By Ritesh(R) Chugh and Ripan(R) Sethi
From an Indian perspective, Adani’s coal mine proposition in Queensland’s Galilee Basin might sound like a win but Australian proponents are tugging against it as an environmental disaster. There are many opinions highlighting the harms and benefits of this venture that aims to build the world’s biggest coal mine, so RR have compiled some points to help you evaluate the current situation.
The proposed Carmichael coal mine project’s key selling point is that it will bring much needed jobs in the area, claimed to be over 10,000 by Adani’s team which was rejected but reduced to 1500 by an independent consulting firm. The Queensland Government is estimating the project to add $2.97 billion to its economy each year for the next 60 years. Despite the lucrative figures, a large number of nature-loving Australian population is of the opinion that it is likely to be one of the major environmental disasters in recent times. In addition to local residents and far-flung general populace being concerned about the mine’s impact on the iconic Great Barrier Reef, our Pacific Islander neighbours have also raised their concern. Thousands of residents in Samoan, PNG region face the risk of eradication due to rising sea level and the Carmichael project will certainly not be helping the situation.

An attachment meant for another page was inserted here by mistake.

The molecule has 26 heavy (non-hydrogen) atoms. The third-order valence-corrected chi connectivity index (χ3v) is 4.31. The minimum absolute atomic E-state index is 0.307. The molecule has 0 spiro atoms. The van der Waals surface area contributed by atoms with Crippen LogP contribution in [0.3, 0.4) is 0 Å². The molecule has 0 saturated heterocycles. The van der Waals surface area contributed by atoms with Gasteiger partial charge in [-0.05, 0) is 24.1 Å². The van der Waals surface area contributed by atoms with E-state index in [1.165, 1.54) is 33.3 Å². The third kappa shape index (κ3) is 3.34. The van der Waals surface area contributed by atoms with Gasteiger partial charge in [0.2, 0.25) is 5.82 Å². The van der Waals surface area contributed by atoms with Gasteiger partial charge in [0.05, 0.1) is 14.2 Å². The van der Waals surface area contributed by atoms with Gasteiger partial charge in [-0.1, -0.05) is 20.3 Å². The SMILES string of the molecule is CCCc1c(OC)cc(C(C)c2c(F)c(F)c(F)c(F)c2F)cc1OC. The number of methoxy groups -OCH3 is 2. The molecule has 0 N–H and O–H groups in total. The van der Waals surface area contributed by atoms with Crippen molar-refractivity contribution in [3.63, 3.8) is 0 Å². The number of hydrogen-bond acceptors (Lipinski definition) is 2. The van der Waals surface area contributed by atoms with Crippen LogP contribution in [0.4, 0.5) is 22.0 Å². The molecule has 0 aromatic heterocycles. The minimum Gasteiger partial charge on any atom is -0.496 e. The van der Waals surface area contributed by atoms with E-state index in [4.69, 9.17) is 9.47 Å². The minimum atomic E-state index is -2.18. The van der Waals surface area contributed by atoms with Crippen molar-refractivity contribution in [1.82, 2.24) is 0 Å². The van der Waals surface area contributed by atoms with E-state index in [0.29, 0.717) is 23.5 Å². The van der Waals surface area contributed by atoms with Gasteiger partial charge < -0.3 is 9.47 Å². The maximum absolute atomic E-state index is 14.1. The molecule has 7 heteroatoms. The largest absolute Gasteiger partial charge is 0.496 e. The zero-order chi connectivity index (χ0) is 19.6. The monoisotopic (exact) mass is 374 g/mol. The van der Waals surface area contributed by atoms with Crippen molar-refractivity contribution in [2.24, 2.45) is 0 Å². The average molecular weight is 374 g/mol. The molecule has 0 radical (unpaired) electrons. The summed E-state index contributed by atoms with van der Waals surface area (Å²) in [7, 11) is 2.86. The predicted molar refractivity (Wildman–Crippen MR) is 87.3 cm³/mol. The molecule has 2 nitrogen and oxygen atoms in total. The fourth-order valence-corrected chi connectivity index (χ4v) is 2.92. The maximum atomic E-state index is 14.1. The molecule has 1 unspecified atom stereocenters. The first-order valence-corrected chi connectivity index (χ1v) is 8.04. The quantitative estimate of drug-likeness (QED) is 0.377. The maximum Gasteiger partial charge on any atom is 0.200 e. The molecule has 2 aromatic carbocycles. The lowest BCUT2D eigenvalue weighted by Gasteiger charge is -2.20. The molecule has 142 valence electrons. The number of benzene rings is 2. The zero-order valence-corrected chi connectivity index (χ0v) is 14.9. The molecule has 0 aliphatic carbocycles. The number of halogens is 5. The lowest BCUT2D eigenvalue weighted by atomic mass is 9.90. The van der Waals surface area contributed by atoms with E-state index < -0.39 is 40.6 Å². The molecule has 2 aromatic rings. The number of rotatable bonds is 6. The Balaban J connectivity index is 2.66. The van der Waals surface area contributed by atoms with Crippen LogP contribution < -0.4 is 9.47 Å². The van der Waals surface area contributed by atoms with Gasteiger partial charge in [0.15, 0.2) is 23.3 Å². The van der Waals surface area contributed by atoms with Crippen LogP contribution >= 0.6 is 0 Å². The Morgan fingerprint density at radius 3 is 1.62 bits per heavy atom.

The backlash from the concerned public seems to have also contributed to an ongoing challenge for the Adani team to secure the required $1b funding for the project, which probably got worse when the project was linked to an investigation in India currently underway over an alleged scam designed to shift money overseas by Gautam Adani’s elder brother, Vinod Adani.
While the Indian in us may be thinking that we should support this project so that our compatriots back home get access to cheap electricity, a key element towards any country’s economic growth, our Oz mindset could be focused on the environmental impact our ‘Karam Bhoomi’ can be blamed to trigger. If this project goes ahead, potentially leading to other mines in the area, the region has the potential of generating 1.3 times Australia’s current CO2 emissions.
Regardless of all the negativity that surrounds this divisive project, the Adani group still seems to be upbeat about it and is coming across as confident in all that has been promised. However, it is ultimately a choice between economy and the environment. As always, we will let you decide!